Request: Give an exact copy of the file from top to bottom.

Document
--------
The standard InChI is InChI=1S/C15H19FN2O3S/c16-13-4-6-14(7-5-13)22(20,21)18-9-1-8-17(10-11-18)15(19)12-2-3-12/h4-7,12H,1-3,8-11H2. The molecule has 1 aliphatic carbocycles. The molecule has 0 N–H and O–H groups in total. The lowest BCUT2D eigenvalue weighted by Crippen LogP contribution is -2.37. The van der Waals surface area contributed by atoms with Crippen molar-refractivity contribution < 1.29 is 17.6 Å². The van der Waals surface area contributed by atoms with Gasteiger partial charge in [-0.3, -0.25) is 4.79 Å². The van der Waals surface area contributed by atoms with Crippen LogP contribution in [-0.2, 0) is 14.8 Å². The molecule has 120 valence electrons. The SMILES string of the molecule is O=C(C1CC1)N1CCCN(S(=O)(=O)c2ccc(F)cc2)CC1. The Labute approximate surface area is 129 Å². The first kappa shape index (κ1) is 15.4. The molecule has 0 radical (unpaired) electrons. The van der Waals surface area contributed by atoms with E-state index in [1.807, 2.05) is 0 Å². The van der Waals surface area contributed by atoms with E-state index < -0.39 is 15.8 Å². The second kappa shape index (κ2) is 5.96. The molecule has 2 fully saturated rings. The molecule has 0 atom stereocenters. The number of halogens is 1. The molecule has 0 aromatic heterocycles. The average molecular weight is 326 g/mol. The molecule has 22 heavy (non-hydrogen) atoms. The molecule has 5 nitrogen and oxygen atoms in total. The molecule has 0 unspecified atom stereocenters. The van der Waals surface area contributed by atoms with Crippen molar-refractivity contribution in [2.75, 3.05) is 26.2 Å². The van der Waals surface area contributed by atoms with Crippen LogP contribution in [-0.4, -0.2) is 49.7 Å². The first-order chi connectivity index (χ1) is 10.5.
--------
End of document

The standard InChI is InChI=1S/C15H19FN2O3S/c16-13-4-6-14(7-5-13)22(20,21)18-9-1-8-17(10-11-18)15(19)12-2-3-12/h4-7,12H,1-3,8-11H2. The molecule has 1 aliphatic carbocycles. The molecule has 0 N–H and O–H groups in total. The lowest BCUT2D eigenvalue weighted by Crippen LogP contribution is -2.37. The van der Waals surface area contributed by atoms with Crippen molar-refractivity contribution < 1.29 is 17.6 Å². The van der Waals surface area contributed by atoms with Gasteiger partial charge in [-0.3, -0.25) is 4.79 Å². The van der Waals surface area contributed by atoms with Crippen LogP contribution in [-0.2, 0) is 14.8 Å². The molecule has 120 valence electrons. The SMILES string of the molecule is O=C(C1CC1)N1CCCN(S(=O)(=O)c2ccc(F)cc2)CC1. The Labute approximate surface area is 129 Å². The first kappa shape index (κ1) is 15.4. The molecule has 0 radical (unpaired) electrons. The van der Waals surface area contributed by atoms with E-state index in [1.807, 2.05) is 0 Å². The van der Waals surface area contributed by atoms with E-state index < -0.39 is 15.8 Å². The second kappa shape index (κ2) is 5.96. The molecule has 2 fully saturated rings. The molecule has 0 atom stereocenters. The number of halogens is 1. The molecule has 0 aromatic heterocycles. The average molecular weight is 326 g/mol. The molecule has 22 heavy (non-hydrogen) atoms. The molecule has 5 nitrogen and oxygen atoms in total. The molecule has 0 unspecified atom stereocenters. The van der Waals surface area contributed by atoms with Crippen molar-refractivity contribution in [2.75, 3.05) is 26.2 Å². The van der Waals surface area contributed by atoms with Crippen LogP contribution in [-0.4, -0.2) is 49.7 Å². The first-order chi connectivity index (χ1) is 10.5.